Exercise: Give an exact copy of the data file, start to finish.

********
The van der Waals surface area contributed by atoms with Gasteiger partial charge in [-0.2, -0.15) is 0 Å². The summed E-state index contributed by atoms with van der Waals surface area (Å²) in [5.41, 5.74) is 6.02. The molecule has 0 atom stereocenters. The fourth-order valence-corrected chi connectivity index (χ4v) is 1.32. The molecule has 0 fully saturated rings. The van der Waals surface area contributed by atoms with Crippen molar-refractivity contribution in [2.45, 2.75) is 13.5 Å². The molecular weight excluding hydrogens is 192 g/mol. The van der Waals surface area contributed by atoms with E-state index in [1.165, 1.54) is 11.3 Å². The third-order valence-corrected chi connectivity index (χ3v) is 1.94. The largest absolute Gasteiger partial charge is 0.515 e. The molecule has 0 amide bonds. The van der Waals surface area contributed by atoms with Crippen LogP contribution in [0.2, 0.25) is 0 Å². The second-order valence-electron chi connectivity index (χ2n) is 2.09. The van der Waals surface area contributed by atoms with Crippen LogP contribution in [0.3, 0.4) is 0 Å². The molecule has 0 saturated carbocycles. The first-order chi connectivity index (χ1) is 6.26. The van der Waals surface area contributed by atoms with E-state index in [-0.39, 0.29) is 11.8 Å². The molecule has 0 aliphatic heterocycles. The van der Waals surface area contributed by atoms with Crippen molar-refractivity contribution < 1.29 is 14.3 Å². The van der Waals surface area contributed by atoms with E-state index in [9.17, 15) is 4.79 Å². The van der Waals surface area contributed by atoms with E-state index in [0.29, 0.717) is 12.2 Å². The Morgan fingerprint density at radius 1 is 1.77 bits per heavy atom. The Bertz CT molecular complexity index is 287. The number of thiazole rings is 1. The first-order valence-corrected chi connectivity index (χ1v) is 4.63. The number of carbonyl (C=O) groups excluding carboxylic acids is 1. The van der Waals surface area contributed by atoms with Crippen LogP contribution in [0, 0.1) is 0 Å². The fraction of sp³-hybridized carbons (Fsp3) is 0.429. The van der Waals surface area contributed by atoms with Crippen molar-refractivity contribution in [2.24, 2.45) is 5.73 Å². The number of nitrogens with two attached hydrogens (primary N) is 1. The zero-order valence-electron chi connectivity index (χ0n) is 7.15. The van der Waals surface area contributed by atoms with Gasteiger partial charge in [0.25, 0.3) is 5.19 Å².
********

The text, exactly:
The van der Waals surface area contributed by atoms with Gasteiger partial charge in [-0.2, -0.15) is 0 Å². The summed E-state index contributed by atoms with van der Waals surface area (Å²) in [5.41, 5.74) is 6.02. The molecule has 0 atom stereocenters. The fourth-order valence-corrected chi connectivity index (χ4v) is 1.32. The molecule has 0 fully saturated rings. The van der Waals surface area contributed by atoms with Crippen molar-refractivity contribution in [2.45, 2.75) is 13.5 Å². The molecular weight excluding hydrogens is 192 g/mol. The van der Waals surface area contributed by atoms with E-state index in [1.165, 1.54) is 11.3 Å². The third-order valence-corrected chi connectivity index (χ3v) is 1.94. The largest absolute Gasteiger partial charge is 0.515 e. The molecule has 0 amide bonds. The van der Waals surface area contributed by atoms with Crippen LogP contribution in [0.2, 0.25) is 0 Å². The second-order valence-electron chi connectivity index (χ2n) is 2.09. The van der Waals surface area contributed by atoms with Crippen LogP contribution in [0.3, 0.4) is 0 Å². The molecule has 0 saturated carbocycles. The first-order chi connectivity index (χ1) is 6.26. The van der Waals surface area contributed by atoms with E-state index in [-0.39, 0.29) is 11.8 Å². The molecule has 0 aliphatic heterocycles. The van der Waals surface area contributed by atoms with Crippen molar-refractivity contribution < 1.29 is 14.3 Å². The van der Waals surface area contributed by atoms with E-state index in [9.17, 15) is 4.79 Å². The van der Waals surface area contributed by atoms with E-state index in [0.29, 0.717) is 12.2 Å². The Morgan fingerprint density at radius 1 is 1.77 bits per heavy atom. The Bertz CT molecular complexity index is 287. The number of thiazole rings is 1. The first-order valence-corrected chi connectivity index (χ1v) is 4.63. The number of carbonyl (C=O) groups excluding carboxylic acids is 1. The van der Waals surface area contributed by atoms with Crippen LogP contribution in [0, 0.1) is 0 Å². The fraction of sp³-hybridized carbons (Fsp3) is 0.429. The van der Waals surface area contributed by atoms with Crippen molar-refractivity contribution in [2.24, 2.45) is 5.73 Å². The number of nitrogens with two attached hydrogens (primary N) is 1. The zero-order valence-electron chi connectivity index (χ0n) is 7.15. The van der Waals surface area contributed by atoms with Gasteiger partial charge in [0.25, 0.3) is 5.19 Å².